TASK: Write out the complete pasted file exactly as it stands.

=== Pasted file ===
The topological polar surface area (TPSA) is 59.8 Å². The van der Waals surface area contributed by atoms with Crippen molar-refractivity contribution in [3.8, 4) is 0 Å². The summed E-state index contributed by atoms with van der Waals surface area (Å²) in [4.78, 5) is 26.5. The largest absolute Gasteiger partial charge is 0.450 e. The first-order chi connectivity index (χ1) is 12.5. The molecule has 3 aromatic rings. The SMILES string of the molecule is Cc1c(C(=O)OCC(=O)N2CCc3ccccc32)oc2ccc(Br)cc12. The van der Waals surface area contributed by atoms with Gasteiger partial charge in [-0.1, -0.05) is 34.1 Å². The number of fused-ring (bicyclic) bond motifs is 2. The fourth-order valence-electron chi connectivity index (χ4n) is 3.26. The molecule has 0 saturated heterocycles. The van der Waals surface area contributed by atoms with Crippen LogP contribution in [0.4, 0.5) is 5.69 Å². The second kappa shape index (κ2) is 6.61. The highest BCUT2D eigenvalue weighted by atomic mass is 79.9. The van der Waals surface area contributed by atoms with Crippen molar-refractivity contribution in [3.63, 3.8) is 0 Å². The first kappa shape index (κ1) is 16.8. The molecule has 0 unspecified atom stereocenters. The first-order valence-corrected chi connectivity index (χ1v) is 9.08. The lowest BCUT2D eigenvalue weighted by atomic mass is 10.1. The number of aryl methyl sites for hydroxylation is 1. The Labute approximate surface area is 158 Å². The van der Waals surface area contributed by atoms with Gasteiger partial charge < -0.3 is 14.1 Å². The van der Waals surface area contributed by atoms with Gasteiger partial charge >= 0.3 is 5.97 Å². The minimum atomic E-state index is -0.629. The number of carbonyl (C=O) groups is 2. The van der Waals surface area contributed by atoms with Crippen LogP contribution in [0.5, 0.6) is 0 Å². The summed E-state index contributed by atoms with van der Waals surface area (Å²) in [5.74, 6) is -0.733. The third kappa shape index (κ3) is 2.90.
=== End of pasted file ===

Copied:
The topological polar surface area (TPSA) is 59.8 Å². The van der Waals surface area contributed by atoms with Crippen molar-refractivity contribution in [3.8, 4) is 0 Å². The summed E-state index contributed by atoms with van der Waals surface area (Å²) in [4.78, 5) is 26.5. The largest absolute Gasteiger partial charge is 0.450 e. The first-order chi connectivity index (χ1) is 12.5. The molecule has 3 aromatic rings. The SMILES string of the molecule is Cc1c(C(=O)OCC(=O)N2CCc3ccccc32)oc2ccc(Br)cc12. The van der Waals surface area contributed by atoms with Gasteiger partial charge in [-0.1, -0.05) is 34.1 Å². The number of fused-ring (bicyclic) bond motifs is 2. The fourth-order valence-electron chi connectivity index (χ4n) is 3.26. The molecule has 0 saturated heterocycles. The van der Waals surface area contributed by atoms with Crippen LogP contribution in [0.4, 0.5) is 5.69 Å². The second kappa shape index (κ2) is 6.61. The highest BCUT2D eigenvalue weighted by atomic mass is 79.9. The van der Waals surface area contributed by atoms with Crippen molar-refractivity contribution in [3.63, 3.8) is 0 Å². The first kappa shape index (κ1) is 16.8. The molecule has 0 unspecified atom stereocenters. The first-order valence-corrected chi connectivity index (χ1v) is 9.08. The lowest BCUT2D eigenvalue weighted by atomic mass is 10.1. The number of aryl methyl sites for hydroxylation is 1. The Labute approximate surface area is 158 Å². The van der Waals surface area contributed by atoms with Gasteiger partial charge < -0.3 is 14.1 Å². The van der Waals surface area contributed by atoms with Gasteiger partial charge >= 0.3 is 5.97 Å². The minimum atomic E-state index is -0.629. The number of carbonyl (C=O) groups is 2. The van der Waals surface area contributed by atoms with Crippen LogP contribution in [0.5, 0.6) is 0 Å². The summed E-state index contributed by atoms with van der Waals surface area (Å²) in [5.74, 6) is -0.733. The third kappa shape index (κ3) is 2.90.